Highlands Bar & Grill was already hopping by the time we stepped over their threshold at 5:30PM. Seated at the bar, we enjoyed an adult beverage while we daydreamed of home projects. A Pecan Old-Fashioned for Eric (Knob Creek, pecan orgeat, orange peel, Angostura Bitters), a Bourbon Crusta for me (Four Roses Small Batch Bourbon, Cointreau, Luxardo Maraschino, lemon juice).
As we sat with our drinks and dreams, Eric’s face took on a look of someone who has seen something that they are excited about, but also want to be cool about. “Are you okay,” I asked. Eyes growing wider, through clenched teeth, “Yesh. I think I just saw the guy.” “What guy…Oh, Chef Stitt?” I totally couldn’t turn around to look because it would’ve been completely rude, and would’ve betrayed my fangirl feelings towards chefs, including all of those feelings left raw and exposed from Anthony Bourdain’s death. So, I kept my back turned and my mouth shut as we ordered another round of drinks, a Buffalo Creek for monsieur (Knob Creek, ginger syrup, lemon juice) and a Paradise Cay for madam (Appleton Signature Blend, Ferrand Dry Curacao, Lustau East India Sherry, orange, lime).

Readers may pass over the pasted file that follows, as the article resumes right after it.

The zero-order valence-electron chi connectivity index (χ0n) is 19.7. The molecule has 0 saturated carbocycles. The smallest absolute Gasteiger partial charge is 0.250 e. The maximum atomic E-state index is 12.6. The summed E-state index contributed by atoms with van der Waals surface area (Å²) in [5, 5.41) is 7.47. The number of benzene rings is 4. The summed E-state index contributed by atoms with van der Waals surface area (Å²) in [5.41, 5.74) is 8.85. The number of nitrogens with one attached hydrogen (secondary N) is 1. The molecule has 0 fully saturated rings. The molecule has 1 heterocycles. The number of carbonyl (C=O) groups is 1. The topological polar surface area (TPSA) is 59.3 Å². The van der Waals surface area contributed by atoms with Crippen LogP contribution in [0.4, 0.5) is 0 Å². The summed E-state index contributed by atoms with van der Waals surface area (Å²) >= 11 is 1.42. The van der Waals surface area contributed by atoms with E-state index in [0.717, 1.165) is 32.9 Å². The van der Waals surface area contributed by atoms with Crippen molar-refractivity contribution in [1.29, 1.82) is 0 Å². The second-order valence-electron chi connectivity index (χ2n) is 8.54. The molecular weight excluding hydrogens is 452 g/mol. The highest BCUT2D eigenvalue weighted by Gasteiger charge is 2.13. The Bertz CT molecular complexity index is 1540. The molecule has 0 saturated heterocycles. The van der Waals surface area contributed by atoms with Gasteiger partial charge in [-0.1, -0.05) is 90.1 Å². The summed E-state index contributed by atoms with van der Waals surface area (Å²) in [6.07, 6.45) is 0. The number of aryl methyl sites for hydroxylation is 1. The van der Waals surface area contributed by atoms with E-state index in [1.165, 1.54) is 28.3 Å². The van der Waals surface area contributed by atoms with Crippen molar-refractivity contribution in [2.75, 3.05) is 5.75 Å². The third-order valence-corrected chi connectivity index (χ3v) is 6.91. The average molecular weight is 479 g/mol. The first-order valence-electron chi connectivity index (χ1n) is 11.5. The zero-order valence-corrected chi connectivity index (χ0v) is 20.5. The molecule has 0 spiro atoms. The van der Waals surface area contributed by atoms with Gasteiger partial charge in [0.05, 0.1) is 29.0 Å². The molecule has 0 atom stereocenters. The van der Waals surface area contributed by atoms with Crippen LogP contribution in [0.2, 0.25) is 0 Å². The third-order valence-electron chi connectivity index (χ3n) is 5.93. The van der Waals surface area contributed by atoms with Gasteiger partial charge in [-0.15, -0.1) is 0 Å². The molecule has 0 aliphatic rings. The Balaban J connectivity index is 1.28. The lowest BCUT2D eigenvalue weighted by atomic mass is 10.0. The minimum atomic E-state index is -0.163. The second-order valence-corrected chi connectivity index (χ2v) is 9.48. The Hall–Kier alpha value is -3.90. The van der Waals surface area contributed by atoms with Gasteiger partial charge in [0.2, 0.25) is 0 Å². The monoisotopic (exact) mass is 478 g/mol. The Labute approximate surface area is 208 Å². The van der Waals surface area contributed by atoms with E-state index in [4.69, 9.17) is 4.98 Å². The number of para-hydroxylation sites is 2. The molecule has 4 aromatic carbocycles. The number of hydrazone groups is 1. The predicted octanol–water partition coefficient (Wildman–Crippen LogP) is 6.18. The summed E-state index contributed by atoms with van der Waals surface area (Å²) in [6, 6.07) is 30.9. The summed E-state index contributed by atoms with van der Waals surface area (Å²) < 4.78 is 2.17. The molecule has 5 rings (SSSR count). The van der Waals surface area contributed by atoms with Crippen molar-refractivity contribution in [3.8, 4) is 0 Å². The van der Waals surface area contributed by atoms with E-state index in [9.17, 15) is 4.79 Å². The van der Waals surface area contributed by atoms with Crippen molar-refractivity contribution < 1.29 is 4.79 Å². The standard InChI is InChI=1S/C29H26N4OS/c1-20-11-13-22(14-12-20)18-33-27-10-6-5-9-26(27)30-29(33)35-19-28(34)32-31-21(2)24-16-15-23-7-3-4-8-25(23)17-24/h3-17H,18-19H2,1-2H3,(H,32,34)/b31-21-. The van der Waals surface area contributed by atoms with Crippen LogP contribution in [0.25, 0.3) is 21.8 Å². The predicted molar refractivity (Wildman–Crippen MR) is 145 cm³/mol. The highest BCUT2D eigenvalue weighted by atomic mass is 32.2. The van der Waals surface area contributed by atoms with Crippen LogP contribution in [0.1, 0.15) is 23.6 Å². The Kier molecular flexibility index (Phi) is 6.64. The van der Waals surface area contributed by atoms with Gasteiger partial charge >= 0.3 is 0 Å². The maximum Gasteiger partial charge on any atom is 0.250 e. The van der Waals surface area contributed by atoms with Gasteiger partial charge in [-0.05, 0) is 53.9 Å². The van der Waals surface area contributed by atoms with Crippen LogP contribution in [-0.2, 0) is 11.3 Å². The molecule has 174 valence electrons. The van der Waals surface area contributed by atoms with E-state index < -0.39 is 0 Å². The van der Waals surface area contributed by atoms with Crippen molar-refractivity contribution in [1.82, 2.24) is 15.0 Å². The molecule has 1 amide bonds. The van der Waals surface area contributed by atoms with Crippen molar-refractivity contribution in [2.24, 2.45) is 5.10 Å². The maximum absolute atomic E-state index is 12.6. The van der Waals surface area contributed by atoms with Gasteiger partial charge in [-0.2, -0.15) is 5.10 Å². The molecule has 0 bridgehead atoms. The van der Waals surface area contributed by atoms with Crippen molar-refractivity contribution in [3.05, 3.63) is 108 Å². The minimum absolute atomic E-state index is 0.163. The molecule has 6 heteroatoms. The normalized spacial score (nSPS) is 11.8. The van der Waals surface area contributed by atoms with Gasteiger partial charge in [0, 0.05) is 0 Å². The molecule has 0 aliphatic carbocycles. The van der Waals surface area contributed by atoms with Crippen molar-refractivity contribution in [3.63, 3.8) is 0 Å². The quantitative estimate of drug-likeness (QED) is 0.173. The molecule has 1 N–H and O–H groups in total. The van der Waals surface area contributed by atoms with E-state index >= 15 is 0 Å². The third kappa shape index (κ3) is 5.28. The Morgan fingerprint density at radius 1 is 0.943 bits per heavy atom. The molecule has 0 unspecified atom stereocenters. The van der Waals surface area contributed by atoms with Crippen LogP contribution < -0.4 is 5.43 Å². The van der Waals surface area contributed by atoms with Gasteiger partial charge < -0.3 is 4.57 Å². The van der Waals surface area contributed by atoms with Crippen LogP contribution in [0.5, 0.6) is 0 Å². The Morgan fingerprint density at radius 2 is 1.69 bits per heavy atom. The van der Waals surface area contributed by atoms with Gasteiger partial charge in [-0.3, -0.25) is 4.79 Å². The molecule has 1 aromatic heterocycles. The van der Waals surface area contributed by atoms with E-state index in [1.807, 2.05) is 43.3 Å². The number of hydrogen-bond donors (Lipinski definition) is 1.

Still full from our late Hattie B’s Hot Chicken lunch, but not wanting to miss out on the amazing food from Highlands, I ordered a Belle Meadows Little Gem Lettuces salad of cherry tomatoes, cucumbers, carrots, and Green Goddess dressing, while Eric ordered the Prime Beef Tartine on sourdough with Arugula, pickled onions and Roquefort aioli.
After several hours on a bar stool and a final nightcap, we made our way back along the tree-lined streets, past The Storyteller and to the Indigo. A pack of bicyclists pelotoned past us at one point, a festive, motley group of neighborhood riders, reminding us of the two whose gift certificate prompted the getaway in the first place, and a silent thank you went out to Steven and McKenna.
We tucked into our decadent digs early, wanting to take advantage of the luxurious suite…and the cable TV in two rooms. I woke the next morning disappointed that we had not experienced any of the supernatural goings on that other guests have reported at the hotel, but Eric was quick to point out that maybe all of the little odd things we experienced were our version of a supernatural force (room mix up, elevator refusing to come when called, staff accidentally opening our room up for inspection…with us in it). A final meal at the spectacularly understaffed Waffle House allowed us time to people watch and dig deep into our wells of patience before hopping back on I-59 to head north to Gadsden.
|Hattie B's Hot Chicken|
|Vulcan from Hotel Indigo|